A new paper in Genes describes how two different types of fish (sturgeon and paddlefish) bred to create hybrid offspring.
The creation of these hybrid “sturddlefish” was accidental and occurred in a lab in Hungary while researchers were trying to breed Russian sturgeons in captivity because the fish is endangered (with some sturgeon species being critically endangered.)
In a wild turn of events, a new kind of fish has been born in a lab entirely by accident. The “sturddlefish” is a hybrid between a Russian sturgeon (Acipenser gueldenstaedtii) and an American paddlefish and came into existence by accident.
Both fish—which are considered endangered—managed to breed while in captivity at a Hungarian lab.
“We never wanted to play around with hybridization. It was absolutely unintentional,” Attila Mozsár, a senior researcher at the Research Institute for Fisheries and Aquaculture in Hungary, told The New York Times.
The sneaky fish ended up creating hundreds of hybrid offspring, but some have since died. According to the researchers, “survival in all hybrid family groups ranged from 62 percent to 74 percent 30 days after hatching.” This also marks the first time that successful hybridization has occurred between both species.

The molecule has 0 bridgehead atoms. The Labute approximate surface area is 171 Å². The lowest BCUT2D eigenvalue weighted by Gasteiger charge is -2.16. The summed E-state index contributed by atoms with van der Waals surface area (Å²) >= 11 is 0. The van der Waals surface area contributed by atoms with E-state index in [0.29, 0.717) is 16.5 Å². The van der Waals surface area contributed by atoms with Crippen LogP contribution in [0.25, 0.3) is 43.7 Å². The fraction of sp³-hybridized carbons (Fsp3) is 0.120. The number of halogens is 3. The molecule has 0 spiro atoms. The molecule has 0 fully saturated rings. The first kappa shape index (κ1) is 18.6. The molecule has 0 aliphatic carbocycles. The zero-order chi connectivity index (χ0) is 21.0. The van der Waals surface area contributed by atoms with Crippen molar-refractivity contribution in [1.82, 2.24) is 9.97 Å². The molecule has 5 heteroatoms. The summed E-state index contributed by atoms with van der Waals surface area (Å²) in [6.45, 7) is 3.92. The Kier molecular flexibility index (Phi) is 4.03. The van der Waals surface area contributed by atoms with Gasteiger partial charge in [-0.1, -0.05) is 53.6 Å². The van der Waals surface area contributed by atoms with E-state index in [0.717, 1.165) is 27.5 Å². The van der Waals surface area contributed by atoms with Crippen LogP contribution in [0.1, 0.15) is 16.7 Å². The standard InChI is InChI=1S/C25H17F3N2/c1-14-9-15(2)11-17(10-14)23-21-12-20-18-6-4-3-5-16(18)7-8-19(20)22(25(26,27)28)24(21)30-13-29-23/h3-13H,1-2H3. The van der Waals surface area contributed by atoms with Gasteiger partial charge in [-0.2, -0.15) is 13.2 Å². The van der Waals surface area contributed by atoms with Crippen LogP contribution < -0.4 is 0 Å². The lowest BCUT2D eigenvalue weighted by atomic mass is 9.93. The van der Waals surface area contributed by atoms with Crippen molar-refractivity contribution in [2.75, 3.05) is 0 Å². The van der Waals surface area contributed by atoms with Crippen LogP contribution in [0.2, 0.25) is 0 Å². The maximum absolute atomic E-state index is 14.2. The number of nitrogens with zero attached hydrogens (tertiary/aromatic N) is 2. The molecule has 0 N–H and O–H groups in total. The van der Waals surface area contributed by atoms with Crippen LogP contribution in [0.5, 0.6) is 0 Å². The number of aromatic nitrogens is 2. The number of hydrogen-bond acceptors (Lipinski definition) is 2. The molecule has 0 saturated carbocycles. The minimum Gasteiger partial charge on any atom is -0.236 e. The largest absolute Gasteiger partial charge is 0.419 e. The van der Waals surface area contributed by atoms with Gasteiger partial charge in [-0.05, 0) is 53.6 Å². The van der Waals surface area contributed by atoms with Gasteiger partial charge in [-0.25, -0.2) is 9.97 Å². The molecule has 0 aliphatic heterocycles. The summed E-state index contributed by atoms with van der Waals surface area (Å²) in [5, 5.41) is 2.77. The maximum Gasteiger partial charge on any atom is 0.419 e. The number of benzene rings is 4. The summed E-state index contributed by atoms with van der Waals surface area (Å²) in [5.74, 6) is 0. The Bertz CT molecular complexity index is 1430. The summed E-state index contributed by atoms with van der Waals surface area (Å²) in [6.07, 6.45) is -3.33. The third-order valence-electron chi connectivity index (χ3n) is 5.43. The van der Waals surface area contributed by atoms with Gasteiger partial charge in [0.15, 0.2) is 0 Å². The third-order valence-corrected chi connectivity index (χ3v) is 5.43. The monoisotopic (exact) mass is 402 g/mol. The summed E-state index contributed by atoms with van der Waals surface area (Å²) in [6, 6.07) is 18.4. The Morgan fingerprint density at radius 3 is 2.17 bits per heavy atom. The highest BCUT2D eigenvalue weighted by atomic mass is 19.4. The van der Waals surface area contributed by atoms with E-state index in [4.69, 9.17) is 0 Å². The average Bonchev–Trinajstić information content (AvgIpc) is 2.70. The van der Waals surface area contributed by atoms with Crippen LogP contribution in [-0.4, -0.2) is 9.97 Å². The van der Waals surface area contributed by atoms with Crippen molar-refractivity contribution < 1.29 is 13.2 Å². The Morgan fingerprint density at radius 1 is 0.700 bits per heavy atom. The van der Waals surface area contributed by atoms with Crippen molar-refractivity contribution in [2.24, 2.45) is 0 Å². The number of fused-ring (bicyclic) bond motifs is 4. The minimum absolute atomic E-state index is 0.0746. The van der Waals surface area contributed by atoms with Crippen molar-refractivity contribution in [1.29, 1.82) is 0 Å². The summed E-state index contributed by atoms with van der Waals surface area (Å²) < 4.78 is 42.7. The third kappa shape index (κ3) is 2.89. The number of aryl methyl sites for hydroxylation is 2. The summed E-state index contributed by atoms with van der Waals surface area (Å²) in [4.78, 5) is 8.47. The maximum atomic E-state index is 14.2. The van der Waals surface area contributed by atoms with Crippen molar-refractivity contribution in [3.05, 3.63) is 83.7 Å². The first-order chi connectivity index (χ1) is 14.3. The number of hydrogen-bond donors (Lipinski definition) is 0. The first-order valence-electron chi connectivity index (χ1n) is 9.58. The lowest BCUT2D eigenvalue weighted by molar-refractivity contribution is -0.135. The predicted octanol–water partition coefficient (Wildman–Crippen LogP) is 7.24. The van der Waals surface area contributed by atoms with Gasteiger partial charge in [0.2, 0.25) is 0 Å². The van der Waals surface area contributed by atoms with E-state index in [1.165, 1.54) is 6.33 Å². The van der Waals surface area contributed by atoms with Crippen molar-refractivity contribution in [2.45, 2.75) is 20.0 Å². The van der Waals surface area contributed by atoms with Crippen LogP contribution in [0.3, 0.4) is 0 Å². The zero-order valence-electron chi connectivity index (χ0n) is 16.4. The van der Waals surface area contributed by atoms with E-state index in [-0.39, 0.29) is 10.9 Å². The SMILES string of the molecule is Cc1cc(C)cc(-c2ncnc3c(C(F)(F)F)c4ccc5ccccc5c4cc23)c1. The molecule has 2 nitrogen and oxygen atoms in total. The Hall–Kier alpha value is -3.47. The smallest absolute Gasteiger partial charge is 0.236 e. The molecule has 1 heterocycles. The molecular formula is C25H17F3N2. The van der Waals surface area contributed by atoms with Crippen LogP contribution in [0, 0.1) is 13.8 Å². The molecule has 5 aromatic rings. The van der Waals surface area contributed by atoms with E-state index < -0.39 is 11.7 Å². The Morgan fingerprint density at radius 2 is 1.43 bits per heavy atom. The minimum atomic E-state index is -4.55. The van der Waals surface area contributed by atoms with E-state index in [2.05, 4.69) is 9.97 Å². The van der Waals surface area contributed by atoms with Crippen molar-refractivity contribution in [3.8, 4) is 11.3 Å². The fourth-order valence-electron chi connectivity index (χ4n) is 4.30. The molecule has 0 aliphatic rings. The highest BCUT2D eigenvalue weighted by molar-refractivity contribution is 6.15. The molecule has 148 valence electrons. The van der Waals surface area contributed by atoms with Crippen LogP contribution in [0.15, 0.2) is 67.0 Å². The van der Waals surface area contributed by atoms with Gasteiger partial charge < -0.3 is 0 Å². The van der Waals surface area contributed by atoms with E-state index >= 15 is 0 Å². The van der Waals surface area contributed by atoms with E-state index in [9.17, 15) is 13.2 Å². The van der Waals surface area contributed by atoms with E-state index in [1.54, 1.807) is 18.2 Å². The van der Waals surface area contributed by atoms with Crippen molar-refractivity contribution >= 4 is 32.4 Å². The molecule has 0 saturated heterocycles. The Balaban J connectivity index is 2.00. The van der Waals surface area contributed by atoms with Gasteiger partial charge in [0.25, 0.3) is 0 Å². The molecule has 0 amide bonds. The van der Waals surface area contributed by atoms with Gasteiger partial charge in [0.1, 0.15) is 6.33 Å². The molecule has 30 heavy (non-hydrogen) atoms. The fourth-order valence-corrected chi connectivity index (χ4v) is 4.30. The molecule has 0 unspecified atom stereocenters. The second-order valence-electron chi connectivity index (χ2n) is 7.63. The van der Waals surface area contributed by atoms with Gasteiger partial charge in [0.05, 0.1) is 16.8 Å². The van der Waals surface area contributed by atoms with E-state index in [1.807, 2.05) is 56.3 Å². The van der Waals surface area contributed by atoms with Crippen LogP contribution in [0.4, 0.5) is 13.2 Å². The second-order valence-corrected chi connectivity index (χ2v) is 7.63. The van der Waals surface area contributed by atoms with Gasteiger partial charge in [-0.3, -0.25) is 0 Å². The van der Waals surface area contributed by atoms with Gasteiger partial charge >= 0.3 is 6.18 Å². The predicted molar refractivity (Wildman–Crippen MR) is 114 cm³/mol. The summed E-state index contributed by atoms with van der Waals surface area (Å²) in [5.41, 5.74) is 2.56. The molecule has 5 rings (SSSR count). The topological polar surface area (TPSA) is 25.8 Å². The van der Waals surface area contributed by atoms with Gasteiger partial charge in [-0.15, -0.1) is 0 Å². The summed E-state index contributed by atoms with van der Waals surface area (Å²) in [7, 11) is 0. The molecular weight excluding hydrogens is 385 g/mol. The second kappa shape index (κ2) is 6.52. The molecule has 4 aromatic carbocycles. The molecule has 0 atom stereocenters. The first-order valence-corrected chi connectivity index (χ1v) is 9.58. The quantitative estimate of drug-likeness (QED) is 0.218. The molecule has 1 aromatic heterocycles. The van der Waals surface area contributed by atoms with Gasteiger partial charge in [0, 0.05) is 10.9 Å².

This new sturddlefish came into existence when the research team tried to breed more Russian sturgeons via gynogenesis, a type of asexual reproduction in which sperm is necessary but leaves no traces of its DNA behind. As a result, the offspring ends up with 100 percent maternal DNA (and none from the paternal contributor.)
This is where the American paddlefish comes into as the team used sperm from this fish to start the gynogenesis in the sturgeon. What researchers were not expecting was that the sperm and egg would fuse creating a new hybrid fish. Still, the hybrids aren’t all the same; some are close to an even 50/50 genetic split between their two parents, but others appear more sturgeon-like while others have stronger paddlefish traits. According to Live Science, all of the hybrids are carnivorous just like the sturgeon who feeds on mollusks and crustaceans. This is unlike the paternal paddlefish who feed on various zooplankton.
The Times reports that approximately 100 sturddlefish remain alive today. The team behind the accidental hybridization says that they have no plans for creating more sturddlefish in the future—a short-lived life for a species that was never meant to be.
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